Georgism & Natural Resources Taxation FAQs

1. Introduction (Start Here)

NOTE: Until this FAQs is finished, you can view the FAQs pages listed at:

Many of the questions on this page address the same objections and misunderstandings, so it may feel repetitive and redundant to read all the questions and answers on this page. If you would like to read an actual essay explaining what Georgism is, then we recommend reading: Georgism Crash Course.

Disclaimer: I haven’t read the book yet, but Critics of Henry George is said to have a very comprehensive documentation and analysis of all the major critics and criticisms of Georgism. It may have many important ideas and arguments that are not addressed on this page.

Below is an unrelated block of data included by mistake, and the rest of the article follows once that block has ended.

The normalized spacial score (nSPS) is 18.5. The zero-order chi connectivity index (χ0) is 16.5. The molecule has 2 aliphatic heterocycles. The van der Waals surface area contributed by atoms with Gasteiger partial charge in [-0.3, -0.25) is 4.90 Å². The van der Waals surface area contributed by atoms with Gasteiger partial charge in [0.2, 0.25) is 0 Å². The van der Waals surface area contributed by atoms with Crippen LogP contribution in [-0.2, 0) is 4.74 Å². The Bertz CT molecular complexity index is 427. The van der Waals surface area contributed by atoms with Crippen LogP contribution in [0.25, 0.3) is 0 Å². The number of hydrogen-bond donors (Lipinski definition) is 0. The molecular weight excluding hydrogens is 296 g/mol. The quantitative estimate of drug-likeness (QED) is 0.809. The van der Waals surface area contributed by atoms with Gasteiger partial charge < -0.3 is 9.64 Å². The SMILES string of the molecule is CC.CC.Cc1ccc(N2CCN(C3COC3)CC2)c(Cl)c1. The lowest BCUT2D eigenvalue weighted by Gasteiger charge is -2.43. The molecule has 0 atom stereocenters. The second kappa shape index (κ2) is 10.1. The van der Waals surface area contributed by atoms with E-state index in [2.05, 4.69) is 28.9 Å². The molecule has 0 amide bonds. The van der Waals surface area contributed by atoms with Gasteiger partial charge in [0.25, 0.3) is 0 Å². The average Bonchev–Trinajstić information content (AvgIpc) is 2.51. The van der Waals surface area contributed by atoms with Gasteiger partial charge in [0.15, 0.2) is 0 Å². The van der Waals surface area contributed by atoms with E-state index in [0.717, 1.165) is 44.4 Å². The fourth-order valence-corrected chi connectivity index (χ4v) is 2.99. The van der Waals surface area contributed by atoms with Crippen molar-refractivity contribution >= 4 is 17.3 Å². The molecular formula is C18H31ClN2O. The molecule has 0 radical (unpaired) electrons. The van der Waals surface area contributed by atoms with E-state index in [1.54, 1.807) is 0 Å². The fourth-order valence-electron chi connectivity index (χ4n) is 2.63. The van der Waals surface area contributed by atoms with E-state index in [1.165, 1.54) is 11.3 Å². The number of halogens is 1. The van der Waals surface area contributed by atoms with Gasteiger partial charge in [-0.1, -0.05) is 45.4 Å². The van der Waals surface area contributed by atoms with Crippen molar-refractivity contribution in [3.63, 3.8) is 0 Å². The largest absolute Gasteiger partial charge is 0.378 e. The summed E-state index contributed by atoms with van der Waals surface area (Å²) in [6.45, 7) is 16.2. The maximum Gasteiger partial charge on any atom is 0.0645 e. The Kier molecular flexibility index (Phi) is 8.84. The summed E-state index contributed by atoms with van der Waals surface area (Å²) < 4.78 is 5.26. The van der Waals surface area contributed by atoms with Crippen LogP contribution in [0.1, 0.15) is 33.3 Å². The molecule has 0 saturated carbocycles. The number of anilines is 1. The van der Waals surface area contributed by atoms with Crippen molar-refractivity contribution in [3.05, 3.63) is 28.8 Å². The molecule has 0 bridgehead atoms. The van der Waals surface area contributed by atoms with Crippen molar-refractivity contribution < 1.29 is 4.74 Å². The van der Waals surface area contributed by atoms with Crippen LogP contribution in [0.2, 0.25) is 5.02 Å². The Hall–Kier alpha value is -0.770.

2. Answering Questions About The Implementation, Logistics, And Consequences Of Georgism

Draft Georgist taxation plan with as many details as possible regarding:

  • Describe the implementation of Georgism in as much detail as possible.
  • Give more specific details regarding the implementation of taxation rates across different types of land and varying land values.
  • How would the mathematics (and machine learning?) of the mass appraisal be calculated?
  • How much taxes would be collected, and how often?
  • How would the various land value taxes be adjusted for inflation?
  • Who would get taxed when the ownership title isn’t very clear?
  • What would be the detailed route of procedure if someone does not pay their LVT?
  • When land is available for people to settle it, would they be signing a contract with the government to pay the designated LVT rates?